We needed to hang on for a few years while the rest of the youth side developed (Lansbury, JET, Coquelin,  and the like), but there was nothing to stop us building up a bigger and bigger youth team – and that has happened.  Craig Eastmond, Chuks Aneke, Benik Afobe are now being added to the more established names while Watt, Sunu, Cruise, Barazite are all coming through to a level where they are approaching the point where they can slip into the “25” if need be.

So step one was to increase the numbers – not the numbers in the “25” – clearly impossible – but the number of under 21s who really could move in and play for the first team when needed.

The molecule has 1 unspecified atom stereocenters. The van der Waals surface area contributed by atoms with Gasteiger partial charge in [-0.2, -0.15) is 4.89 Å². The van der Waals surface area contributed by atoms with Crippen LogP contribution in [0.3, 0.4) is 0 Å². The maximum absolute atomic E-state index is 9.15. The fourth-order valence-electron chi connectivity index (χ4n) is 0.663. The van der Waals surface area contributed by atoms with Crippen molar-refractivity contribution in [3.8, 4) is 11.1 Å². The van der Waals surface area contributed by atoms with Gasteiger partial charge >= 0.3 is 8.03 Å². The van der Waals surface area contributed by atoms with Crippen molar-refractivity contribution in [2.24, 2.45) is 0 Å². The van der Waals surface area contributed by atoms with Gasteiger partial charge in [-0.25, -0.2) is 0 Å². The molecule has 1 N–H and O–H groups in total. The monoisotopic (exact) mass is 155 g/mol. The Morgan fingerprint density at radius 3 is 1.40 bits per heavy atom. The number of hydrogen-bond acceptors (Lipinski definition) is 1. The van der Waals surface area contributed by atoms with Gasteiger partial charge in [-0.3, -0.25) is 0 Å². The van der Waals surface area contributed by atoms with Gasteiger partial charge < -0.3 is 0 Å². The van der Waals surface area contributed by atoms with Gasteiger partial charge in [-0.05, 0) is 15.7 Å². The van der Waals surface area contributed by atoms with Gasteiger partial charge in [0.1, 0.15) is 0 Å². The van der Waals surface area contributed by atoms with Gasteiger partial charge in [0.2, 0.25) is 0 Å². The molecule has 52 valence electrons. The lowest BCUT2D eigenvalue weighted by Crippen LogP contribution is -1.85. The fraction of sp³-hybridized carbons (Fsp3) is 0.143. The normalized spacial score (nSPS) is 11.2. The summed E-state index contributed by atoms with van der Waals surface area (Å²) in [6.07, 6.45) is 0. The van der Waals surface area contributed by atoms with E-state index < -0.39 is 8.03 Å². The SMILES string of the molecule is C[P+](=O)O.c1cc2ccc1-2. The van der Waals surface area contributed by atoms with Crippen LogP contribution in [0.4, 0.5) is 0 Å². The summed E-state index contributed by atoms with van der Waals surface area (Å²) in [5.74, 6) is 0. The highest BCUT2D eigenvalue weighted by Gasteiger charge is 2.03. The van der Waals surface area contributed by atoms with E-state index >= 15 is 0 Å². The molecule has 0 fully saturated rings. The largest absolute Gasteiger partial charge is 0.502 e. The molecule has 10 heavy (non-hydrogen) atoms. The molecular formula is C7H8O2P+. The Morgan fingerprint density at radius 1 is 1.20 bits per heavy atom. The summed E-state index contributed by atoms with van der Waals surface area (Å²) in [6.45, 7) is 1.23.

On the pitch no protection could be expected from English referees who had been brought up in the English tradition, so instead we needed to change playing styles.  Not easy, but possible.  Not just one player who could reliably score, with a number 10 behind him, but four players on the pitch together who were goal scorers.  Of course it compromised the defence a bit, but it was a solution.

As time went on it became more of a solution.  How can a rotational fouling side cope with a central half who scores screamers from 25 yards out?  Indeed the move towards scoring from outside the penalty area was itself part of a reaction to rotational fouling.  What does a Shawcross orientated team do when facing a side who kick off with four (yes four) players standing on the half way line, as Arsenal are doing this season.